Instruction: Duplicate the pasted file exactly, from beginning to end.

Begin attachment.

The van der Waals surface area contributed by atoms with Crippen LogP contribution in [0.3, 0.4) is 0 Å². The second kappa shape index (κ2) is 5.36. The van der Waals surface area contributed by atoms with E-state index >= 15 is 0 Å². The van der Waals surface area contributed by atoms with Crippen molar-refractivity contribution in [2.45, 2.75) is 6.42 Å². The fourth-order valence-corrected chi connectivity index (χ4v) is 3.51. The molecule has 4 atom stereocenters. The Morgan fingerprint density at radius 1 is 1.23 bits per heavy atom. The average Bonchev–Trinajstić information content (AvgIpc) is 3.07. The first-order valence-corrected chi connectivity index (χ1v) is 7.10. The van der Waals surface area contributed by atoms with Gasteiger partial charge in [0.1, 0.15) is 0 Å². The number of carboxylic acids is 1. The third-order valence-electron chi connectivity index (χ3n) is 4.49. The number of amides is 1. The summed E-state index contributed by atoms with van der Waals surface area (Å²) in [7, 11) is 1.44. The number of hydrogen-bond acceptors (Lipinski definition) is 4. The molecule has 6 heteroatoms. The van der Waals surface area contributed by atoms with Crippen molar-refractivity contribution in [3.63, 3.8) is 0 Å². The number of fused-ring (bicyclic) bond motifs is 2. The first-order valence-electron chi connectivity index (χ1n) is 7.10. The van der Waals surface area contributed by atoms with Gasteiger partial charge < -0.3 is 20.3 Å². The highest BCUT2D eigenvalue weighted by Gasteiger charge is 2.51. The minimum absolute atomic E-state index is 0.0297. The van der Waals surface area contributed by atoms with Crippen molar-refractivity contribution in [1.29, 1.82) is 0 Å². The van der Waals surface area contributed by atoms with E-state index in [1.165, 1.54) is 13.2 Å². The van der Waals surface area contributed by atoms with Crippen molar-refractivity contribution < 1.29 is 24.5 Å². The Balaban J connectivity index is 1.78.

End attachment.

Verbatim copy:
The van der Waals surface area contributed by atoms with Crippen LogP contribution in [0.3, 0.4) is 0 Å². The second kappa shape index (κ2) is 5.36. The van der Waals surface area contributed by atoms with E-state index >= 15 is 0 Å². The van der Waals surface area contributed by atoms with Crippen molar-refractivity contribution in [2.45, 2.75) is 6.42 Å². The fourth-order valence-corrected chi connectivity index (χ4v) is 3.51. The molecule has 4 atom stereocenters. The Morgan fingerprint density at radius 1 is 1.23 bits per heavy atom. The average Bonchev–Trinajstić information content (AvgIpc) is 3.07. The first-order valence-corrected chi connectivity index (χ1v) is 7.10. The van der Waals surface area contributed by atoms with Gasteiger partial charge in [0.1, 0.15) is 0 Å². The number of carboxylic acids is 1. The third-order valence-electron chi connectivity index (χ3n) is 4.49. The number of amides is 1. The summed E-state index contributed by atoms with van der Waals surface area (Å²) in [7, 11) is 1.44. The number of hydrogen-bond acceptors (Lipinski definition) is 4. The molecule has 6 heteroatoms. The van der Waals surface area contributed by atoms with Crippen molar-refractivity contribution in [3.63, 3.8) is 0 Å². The number of fused-ring (bicyclic) bond motifs is 2. The first-order valence-electron chi connectivity index (χ1n) is 7.10. The van der Waals surface area contributed by atoms with Gasteiger partial charge < -0.3 is 20.3 Å². The highest BCUT2D eigenvalue weighted by Gasteiger charge is 2.51. The minimum absolute atomic E-state index is 0.0297. The van der Waals surface area contributed by atoms with Crippen molar-refractivity contribution in [1.29, 1.82) is 0 Å². The van der Waals surface area contributed by atoms with E-state index in [1.165, 1.54) is 13.2 Å². The van der Waals surface area contributed by atoms with Crippen molar-refractivity contribution < 1.29 is 24.5 Å². The Balaban J connectivity index is 1.78.